How Trump-supporting rioters stormed the Capitol
We analyzed videos, photos, social media posts, and more to reconstruct how a violent mob overpowered police and entered the Capitol
It was a dark day in US history: Hundreds of President Trump’s supporters stormed the Capitol building on Wednesday, as the House and Senate began to certify Joe Biden’s election as the country’s 46th president. Rioters overpowered police, broke windows, and entered the building, ultimately making it into the House and Senate chambers. The mob’s goal was seemingly to overturn the results of the election, after Trump had repeatedly falsely asserted that he was the true winner and that his supporters needed to fight back.
See below how the day unfolded.
Save America Rally
A large crowd gathers to hear President Trump, Rudy Giuliani, and the president’s sons speak at a rally south of the White House. In his speech, Trump claims falsely that the election was stolen and that he would never concede. He calls on the crowd to "fight like hell" and urges them to march on the Capitol, which many of them then did.
Joint congressional session begins in the Capitol...
The session is brought to order at 1:03 p.m. by House Speaker Nancy Pelosi after Vice President Mike Pence arrives. Arizona results are soon challenged by Representative Paul Gosar and Senator Ted Cruz, triggering separate two-hour debates in the House and Senate.
...while the protesters march from the Trump rally
Trump supporters clash with police outside the building, pulling down barricades. Outgoing Capitol Police Chief Steven Sund tells Capitol security officials, House Sergeant-at-Arms Paul Irving, and Senate Sergeant-at-Arms Michael Stenger that he wants an emergency declaration and to call in the National Guard.
Rioters breach and storm the Capitol
Trump supporters — some of whom had walked from the rally — push past police and break down barriers. Some ran up the Capitol steps, others scale the walls of the exterior. At the top, they attempt to break windows, and bang on the doors.
Vice President Pence narrowly avoids the mob
Jazmine Ulloa/Globe Staff
Mike Pence leaves the Senate floor and, along with his wife and daughter, is moved to a nearby office by Secret Service officers. One minute later, rioters chase Capitol Police Officer Eugene Goodman up a flight of stairs to a landing on the second floor, less than 100 feet from where the Vice President was hiding.
Sometime later, the Vice President, his family, his chief of staff Marc Short, his press secretary Devin O’Malley, and several other staffers were moved from the office to a secure room in the Capitol complex by Secret Service officers.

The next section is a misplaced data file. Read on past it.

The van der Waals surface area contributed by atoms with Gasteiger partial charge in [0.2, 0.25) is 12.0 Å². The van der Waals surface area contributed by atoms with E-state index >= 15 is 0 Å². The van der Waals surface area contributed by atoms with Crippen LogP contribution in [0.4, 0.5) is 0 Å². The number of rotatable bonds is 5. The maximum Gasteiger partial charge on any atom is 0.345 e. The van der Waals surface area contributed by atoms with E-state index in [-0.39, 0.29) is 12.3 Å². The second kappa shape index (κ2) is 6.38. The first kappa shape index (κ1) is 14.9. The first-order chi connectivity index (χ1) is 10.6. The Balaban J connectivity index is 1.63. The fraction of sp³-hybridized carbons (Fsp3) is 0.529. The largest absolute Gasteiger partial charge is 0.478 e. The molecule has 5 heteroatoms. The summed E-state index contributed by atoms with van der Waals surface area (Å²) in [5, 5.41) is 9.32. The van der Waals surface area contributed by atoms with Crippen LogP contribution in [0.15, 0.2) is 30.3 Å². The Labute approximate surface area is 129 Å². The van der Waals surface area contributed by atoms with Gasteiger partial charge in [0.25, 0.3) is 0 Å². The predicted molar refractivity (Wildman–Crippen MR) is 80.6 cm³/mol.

The House and Senate are evacuated
Chaos ensues inside the Capitol
@cbszak, @hanbanana124, @mattmiller757/Twitter
Shots are heard inside, an intruder invades Pelosi’s office, and Trump supporters make it into the House and Senate chambers. The mob roams the Capitol.
The disorder escalates, and US Capitol Police shoot 35-year-old Trump supporter and Air Force veteran Ashli Babbitt as she tries to break through a barricaded door. She later died.
National Guard is activated
After the mob had been in the Capitol building for at least an hour, the National Guard is called.
Biden and Trump speak
President-elect Biden calls the men and women who invaded the Capitol a “mob” of “extremists.” He also demands President Trump come on TV and denounce the protesters, which Trump did not do.
...while Trump says ‘you are special’
Trump asks supporters to leave peacefully, but also says, “we love you, you’re very special.”
Officials declare the US Capitol complex secure
After the violent mob of Trump supporters occupy the building for four hours, they are expelled.
Twitter suspends Trump’s account
After tweeting false statements about having the election stolen from him, the social media company retracts the tweets and says it will suspend his account for 12 hours.
Congress reconvenes to resume counting electors
Lawmakers come back to finish the process they started hours earlier: the certification of electoral college votes for President-elect Joe Biden. At 3:45 a.m., Biden is certified as winner of the 2020 election.
© Boston Globe Media Partners, LLC